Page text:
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Bodies Exhumed from Mass Grave in Iraq
Remains Could Be Victims of Saddam's Crackdown on Shiites

audio icon  Listen to All Things Considered audio

photo gallery View a gallery of photos from the mass grave site

photo gallery Read an essay by NPR's Chris Joyce about Iraq's grave sites

Human remains just exumed from a mass grave near Haila, Iraq.
Human remains just exhumed from a mass grave near Haila, Iraq.
Photo: Tom Bullock, NPR News


photo gallery View a photo gallery of the grisly discovery in the fields south of Baghdad

"Exhuming a mass grave with a bulldozer is like going pigeon-hunting with a tank. It's making our work very difficult."

Peter Boukaert, with the group Human Rights Watch



An Iraqi man holds identification papers of a missing relative as he stands patiently to hear the names of those being identified.
An Iraqi man holds identification papers of a missing relative as he stands patiently to hear the names of those being identified.
Photo: Tom Bullock, NPR News


May 14, 2003 -- The largest mass grave found so far in Iraq has been discovered about 60 miles south of Baghdad. Thousands of Iraqis have gathered in the town of Hilla, looking for missing relatives. Local people say 3,000 bodies have been removed. Thousands more may still be buried. Human rights experts fear that valuable evidence for trials of regime leaders is disappearing.

"Farmers once grew crops here in this field," NPR's Christopher Joyce says in a report for All Things Considered. "Now a yellow backhoe takes great divots out of the barren ground. About 1,000 Iraqis watch, held back by a coil of barbed wire. Many hold photographs of missing relatives."

A clot of shouting men comes rumbling over a hill of excavated dirt. In the middle is Ahmed Chalabi, head of the Iraqi National Congress, an Iraqi expatriate who wants to build a new government. The men are shouting at him. One says he lost four brothers and pleads for help finding them.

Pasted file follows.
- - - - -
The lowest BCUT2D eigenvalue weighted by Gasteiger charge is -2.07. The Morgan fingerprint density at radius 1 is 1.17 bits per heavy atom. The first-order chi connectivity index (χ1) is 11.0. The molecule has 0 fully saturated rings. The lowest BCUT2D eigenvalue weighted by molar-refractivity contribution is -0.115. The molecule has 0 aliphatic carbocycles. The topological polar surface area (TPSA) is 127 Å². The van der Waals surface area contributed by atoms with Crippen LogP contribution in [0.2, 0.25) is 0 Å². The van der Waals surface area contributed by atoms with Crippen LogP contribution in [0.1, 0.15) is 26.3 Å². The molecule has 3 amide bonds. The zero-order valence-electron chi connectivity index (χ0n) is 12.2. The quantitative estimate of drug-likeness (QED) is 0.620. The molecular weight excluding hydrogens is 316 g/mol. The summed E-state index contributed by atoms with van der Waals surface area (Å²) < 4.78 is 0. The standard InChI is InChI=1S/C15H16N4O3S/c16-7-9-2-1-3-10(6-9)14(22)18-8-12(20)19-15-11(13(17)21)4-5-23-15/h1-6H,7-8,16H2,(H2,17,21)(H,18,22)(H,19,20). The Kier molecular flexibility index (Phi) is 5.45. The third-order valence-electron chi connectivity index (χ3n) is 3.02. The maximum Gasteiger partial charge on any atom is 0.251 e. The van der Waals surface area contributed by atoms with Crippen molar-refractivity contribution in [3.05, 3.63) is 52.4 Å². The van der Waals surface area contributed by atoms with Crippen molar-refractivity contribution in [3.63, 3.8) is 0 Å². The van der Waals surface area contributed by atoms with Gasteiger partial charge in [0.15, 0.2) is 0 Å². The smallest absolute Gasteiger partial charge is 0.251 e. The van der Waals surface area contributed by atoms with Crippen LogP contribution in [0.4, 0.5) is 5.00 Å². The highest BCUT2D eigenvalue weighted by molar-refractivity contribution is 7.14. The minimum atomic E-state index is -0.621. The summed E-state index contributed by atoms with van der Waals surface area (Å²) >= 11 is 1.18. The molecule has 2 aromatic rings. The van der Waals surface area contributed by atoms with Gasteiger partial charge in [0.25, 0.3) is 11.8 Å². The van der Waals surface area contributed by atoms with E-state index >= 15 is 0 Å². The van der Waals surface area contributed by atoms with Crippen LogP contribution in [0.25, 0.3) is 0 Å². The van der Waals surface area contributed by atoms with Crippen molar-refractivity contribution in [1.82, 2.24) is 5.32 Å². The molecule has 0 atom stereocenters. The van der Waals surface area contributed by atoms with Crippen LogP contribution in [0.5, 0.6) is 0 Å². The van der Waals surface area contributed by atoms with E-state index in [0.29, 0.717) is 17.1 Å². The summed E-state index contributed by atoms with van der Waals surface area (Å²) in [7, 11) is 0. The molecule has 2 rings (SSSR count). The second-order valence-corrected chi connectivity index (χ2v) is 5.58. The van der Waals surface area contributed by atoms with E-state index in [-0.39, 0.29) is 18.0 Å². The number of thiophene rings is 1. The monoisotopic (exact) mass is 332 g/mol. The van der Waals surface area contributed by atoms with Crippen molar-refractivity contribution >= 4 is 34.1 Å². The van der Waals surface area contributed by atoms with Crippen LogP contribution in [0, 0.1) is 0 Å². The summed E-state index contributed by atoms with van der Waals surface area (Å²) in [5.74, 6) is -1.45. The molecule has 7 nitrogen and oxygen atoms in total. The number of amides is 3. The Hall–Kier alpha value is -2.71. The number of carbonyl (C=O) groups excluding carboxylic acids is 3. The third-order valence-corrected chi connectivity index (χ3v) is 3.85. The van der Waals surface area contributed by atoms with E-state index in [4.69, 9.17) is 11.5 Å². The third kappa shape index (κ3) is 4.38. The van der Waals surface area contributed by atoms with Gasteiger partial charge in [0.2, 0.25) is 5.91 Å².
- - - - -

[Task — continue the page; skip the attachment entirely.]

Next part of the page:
Nearby, a group of U.S. Marines watches. Lt. Col. Dave Rabbaddi says most of the remains excavated are those of males, although there are women and children among them. "I think the youngest I've seen is like a 5-year-old little girl," Rabbaddi says. "You can tell by the size of the dress."

The Marines are there to help, with tents and plastic bags for remains -- but not to excavate or protect the site, Rabbaddi says.

Dr. Rafit al Husseini is overseeing the volunteers -- neighbors and friends from his village -- who have come to exhume the remains. He is also looking for what remains of his relatives.

At the main pit, a backhoe "creaks like an old door," Joyce says. "Volunteers kneel and pick through each shovelful of dirt. When they find bones, they put them in a clear plastic bag. A man finds an ID card in the dirt and wipes it clean with his thumb." A record is made of the name on card, then the bag is numbered and carried away.

Peter Bouchaert, with the group Human Rights Watch, says most of the dead were killed in 1991, after the failed uprising against Saddam Hussein. But how many of the buried died fighting and how many were murdered may never be known. U.S. coalition forces have failed to bring in the kind of forensic experts who are needed to exhume the graves.

"Exhuming a mass grave with a bulldozer is like going pigeon-hunting with a tank. It's making our work very difficult," Boukaert says.

Joyce reports that "with each sweep of the backhoe, evidence of crimes against humanity is lost. Bullets and shell casings, blindfolds, hands bound at the wrist. These are signs of mass murder. Graves should be exhumed with trowels and paint brushes. A chain of evidence must not be broken before the day of a trial."

One of the volunteers climbs on the roof of a white truck and reads through a megaphone the latest tally of victims identified today. The crowd turns quiet as it listens.


In Depth

more Hear NPR reports by Christopher Joyce.

more Read more essays from NPR correspondents on the Iraq war and its aftermath.

more Review NPR News coverage of the war in Iraq.




   
   
   
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